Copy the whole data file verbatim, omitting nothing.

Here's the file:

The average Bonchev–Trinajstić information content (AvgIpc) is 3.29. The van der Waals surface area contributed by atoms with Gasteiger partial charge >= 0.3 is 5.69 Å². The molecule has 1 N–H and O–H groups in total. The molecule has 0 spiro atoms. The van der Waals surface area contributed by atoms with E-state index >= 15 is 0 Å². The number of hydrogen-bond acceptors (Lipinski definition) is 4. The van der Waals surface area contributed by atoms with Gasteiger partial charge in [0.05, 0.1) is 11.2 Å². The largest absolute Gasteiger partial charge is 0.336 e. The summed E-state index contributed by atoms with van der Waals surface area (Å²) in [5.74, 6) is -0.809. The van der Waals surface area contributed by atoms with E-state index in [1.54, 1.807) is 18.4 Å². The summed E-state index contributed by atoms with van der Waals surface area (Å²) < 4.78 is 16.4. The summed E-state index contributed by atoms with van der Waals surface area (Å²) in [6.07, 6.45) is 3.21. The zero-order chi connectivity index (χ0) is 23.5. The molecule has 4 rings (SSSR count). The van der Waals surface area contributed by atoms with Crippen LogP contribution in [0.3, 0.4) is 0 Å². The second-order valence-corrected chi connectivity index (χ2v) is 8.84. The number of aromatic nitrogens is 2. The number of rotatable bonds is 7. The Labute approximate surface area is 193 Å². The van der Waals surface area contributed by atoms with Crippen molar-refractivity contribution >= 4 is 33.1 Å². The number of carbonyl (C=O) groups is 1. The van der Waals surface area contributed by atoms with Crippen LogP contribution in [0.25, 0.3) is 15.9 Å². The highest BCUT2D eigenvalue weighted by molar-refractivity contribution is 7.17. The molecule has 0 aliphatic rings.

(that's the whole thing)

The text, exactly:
The average Bonchev–Trinajstić information content (AvgIpc) is 3.29. The van der Waals surface area contributed by atoms with Gasteiger partial charge >= 0.3 is 5.69 Å². The molecule has 1 N–H and O–H groups in total. The molecule has 0 spiro atoms. The van der Waals surface area contributed by atoms with E-state index >= 15 is 0 Å². The number of hydrogen-bond acceptors (Lipinski definition) is 4. The van der Waals surface area contributed by atoms with Gasteiger partial charge in [0.05, 0.1) is 11.2 Å². The largest absolute Gasteiger partial charge is 0.336 e. The summed E-state index contributed by atoms with van der Waals surface area (Å²) in [5.74, 6) is -0.809. The van der Waals surface area contributed by atoms with E-state index in [1.54, 1.807) is 18.4 Å². The summed E-state index contributed by atoms with van der Waals surface area (Å²) < 4.78 is 16.4. The summed E-state index contributed by atoms with van der Waals surface area (Å²) in [6.07, 6.45) is 3.21. The zero-order chi connectivity index (χ0) is 23.5. The molecule has 4 rings (SSSR count). The van der Waals surface area contributed by atoms with Crippen LogP contribution in [0.3, 0.4) is 0 Å². The second-order valence-corrected chi connectivity index (χ2v) is 8.84. The number of aromatic nitrogens is 2. The number of rotatable bonds is 7. The Labute approximate surface area is 193 Å². The van der Waals surface area contributed by atoms with Crippen molar-refractivity contribution >= 4 is 33.1 Å². The number of carbonyl (C=O) groups is 1. The van der Waals surface area contributed by atoms with Crippen LogP contribution in [0.25, 0.3) is 15.9 Å². The highest BCUT2D eigenvalue weighted by molar-refractivity contribution is 7.17. The molecule has 0 aliphatic rings.